Business of Social: Bringing the Entrepreneurial Mindset into Nonprofits

Social impact took centerstage Tuesday morning at Dallas Startup Week as Dallas-based leaders gathered to talk about the role of social entrepreneurship in nonprofit organizations.

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Social impact took centerstage Tuesday morning at Dallas Startup Week as Dallas-based leaders gathered to talk about the role of social entrepreneurship in nonprofit organizations.

Catherine Cuellar, right, makes a point while Cynthia Nevels looks on. [Photo by Katie Kelton]

In the panel, So You Want to Do Some Good, speakers discussed the pros and cons of running these organizations similar to for-profit businesses, and the ways in which different business models can impact an organization’s success. The panel further explored the shift to now referring to donors as investors, and the potential negative consequences of implementing seed funding competitions in an already competitive industry.

The speakers also examined the best methods to launch new nonprofits, and the criteria an organization must meet in order to stand out and meet a specific need within the community.

The panel ended with a brief Q&A with the audience where the speakers responded to questions regarding the common pitfalls of startup nonprofits, how to successfully pitch to potential investors, and how to network within the Dallas community in order to expand opportunities. 

Here’s a few takeaways from the speakers: 

Cynthia Nevels, senior partner at Integrality LLC: “The mindset needs to change within the nonprofit organization where they need to understand how to operate the nonprofit business. Encouraging the executive directors and the board to think more entrepreneurial is a movement happening right now because of necessity. It is imperative that nonprofits start to think and act and operate like a business.”

Suzanne Smith, founder of Social Impact Architects and Flywheel: “In the nonprofit space, we want to work together. In fact, we want there to be as many people coming together around solutions as possible, which means that no one owns a solution in a social space. We should all be borrowing, and stealing, and leapfrogging as far as the different ideas that are out there.”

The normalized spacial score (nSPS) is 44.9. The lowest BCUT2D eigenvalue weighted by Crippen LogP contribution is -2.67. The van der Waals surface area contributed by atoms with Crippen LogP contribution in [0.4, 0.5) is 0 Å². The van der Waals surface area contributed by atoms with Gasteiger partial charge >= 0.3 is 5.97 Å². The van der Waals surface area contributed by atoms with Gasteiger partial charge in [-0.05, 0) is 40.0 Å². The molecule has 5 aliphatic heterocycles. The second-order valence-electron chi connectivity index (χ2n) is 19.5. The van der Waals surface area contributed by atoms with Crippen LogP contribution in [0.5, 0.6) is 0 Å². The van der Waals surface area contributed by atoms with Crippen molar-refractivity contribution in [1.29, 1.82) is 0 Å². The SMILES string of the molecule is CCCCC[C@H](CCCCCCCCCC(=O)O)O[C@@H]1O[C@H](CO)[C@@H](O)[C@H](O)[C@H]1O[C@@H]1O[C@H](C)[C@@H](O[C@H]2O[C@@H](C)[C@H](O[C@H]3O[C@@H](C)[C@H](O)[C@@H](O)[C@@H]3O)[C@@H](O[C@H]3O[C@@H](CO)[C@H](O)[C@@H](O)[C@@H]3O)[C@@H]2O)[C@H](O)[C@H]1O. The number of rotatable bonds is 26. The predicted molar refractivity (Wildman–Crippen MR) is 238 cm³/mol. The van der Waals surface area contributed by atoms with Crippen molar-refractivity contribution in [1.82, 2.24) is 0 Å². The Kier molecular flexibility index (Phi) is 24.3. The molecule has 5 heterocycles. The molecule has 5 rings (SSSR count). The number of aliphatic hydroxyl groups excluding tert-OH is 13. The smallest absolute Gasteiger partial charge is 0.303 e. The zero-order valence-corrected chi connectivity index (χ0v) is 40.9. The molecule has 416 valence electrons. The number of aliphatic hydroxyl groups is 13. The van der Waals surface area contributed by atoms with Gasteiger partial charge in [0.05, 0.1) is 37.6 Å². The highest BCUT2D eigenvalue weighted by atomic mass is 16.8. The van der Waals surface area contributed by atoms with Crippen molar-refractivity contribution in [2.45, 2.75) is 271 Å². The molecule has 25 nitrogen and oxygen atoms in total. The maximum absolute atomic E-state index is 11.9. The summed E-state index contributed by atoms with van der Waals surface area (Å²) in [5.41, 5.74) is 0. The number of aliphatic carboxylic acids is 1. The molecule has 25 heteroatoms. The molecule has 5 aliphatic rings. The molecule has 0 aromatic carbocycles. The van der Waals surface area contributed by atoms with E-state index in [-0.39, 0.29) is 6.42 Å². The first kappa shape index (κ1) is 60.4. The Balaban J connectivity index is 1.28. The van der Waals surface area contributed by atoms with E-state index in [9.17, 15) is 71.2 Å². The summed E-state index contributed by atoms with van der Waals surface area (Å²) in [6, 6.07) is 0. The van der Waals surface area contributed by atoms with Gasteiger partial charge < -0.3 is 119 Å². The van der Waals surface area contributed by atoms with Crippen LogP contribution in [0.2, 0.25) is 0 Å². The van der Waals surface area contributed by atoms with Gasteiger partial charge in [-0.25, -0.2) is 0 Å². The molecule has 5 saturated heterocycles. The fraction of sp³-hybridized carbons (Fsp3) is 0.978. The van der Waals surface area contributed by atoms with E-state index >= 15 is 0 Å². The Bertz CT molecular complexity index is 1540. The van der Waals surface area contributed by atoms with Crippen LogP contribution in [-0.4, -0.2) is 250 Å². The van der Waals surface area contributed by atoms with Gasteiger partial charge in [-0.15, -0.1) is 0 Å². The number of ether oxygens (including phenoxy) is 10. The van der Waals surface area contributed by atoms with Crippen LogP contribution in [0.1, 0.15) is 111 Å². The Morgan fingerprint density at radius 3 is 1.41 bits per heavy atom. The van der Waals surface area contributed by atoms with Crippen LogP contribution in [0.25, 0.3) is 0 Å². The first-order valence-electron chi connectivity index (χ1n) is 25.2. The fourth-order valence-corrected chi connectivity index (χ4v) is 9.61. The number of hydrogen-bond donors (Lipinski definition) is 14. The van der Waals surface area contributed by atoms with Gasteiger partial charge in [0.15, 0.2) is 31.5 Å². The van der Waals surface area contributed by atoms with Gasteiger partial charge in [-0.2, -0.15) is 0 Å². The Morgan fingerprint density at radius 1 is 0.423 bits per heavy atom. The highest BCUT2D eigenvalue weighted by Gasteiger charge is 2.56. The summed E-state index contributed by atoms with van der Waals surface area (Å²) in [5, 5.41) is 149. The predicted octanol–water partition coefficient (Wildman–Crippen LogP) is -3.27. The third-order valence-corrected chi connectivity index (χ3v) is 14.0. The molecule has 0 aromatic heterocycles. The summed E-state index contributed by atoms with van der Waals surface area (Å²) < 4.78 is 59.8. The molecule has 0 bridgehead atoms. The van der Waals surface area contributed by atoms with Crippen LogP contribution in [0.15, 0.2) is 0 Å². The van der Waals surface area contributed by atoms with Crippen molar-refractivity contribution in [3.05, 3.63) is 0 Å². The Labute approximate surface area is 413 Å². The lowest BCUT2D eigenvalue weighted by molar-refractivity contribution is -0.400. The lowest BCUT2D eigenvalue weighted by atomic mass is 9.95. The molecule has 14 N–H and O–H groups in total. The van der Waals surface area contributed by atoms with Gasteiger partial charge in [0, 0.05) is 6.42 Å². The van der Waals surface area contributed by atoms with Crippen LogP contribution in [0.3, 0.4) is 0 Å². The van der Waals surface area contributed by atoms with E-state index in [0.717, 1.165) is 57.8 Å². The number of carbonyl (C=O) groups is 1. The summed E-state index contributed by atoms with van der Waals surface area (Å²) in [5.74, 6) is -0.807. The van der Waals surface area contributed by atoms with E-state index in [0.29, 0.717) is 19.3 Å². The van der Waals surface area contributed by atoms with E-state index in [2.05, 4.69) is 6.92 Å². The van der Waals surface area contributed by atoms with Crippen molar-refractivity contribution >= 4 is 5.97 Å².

Catherine Cuellar, Director of Partnerships for RefillWise“One of the greatest misnomers of nonprofits is that all nonprofits have to be profitable. Calling it a nonprofit doesn’t mean you’re not going to have revenue and you’re not going to cover your cost. It’s just you’re paying your dividends to the community instead of giving those dividends to shareholders.”

Tony Fleo, CEO of Social Venture Partners Dallas: “The vast majority of philanthropic dollars in the U.S. go to libraries, universities, churches; they do not go to frontline social enterprises or charities where needs still need to be met. So there’s something really disruptive that needs to be done in that space.”

Kate Knight, director of the GroundFloor program at United Way of Metropolitan Dallas: “There’s passion in the for–profit business, there’s passion in the nonprofit business. I think the difference is that in the nonprofit world, the businesses are started on passion alone.”

Updated April 4, 2018: An earlier version of this story incorrectly attributed Catherine Cuellar’s quote to Nissy New, director of income impact at United Way of Metropolitan Dallas.

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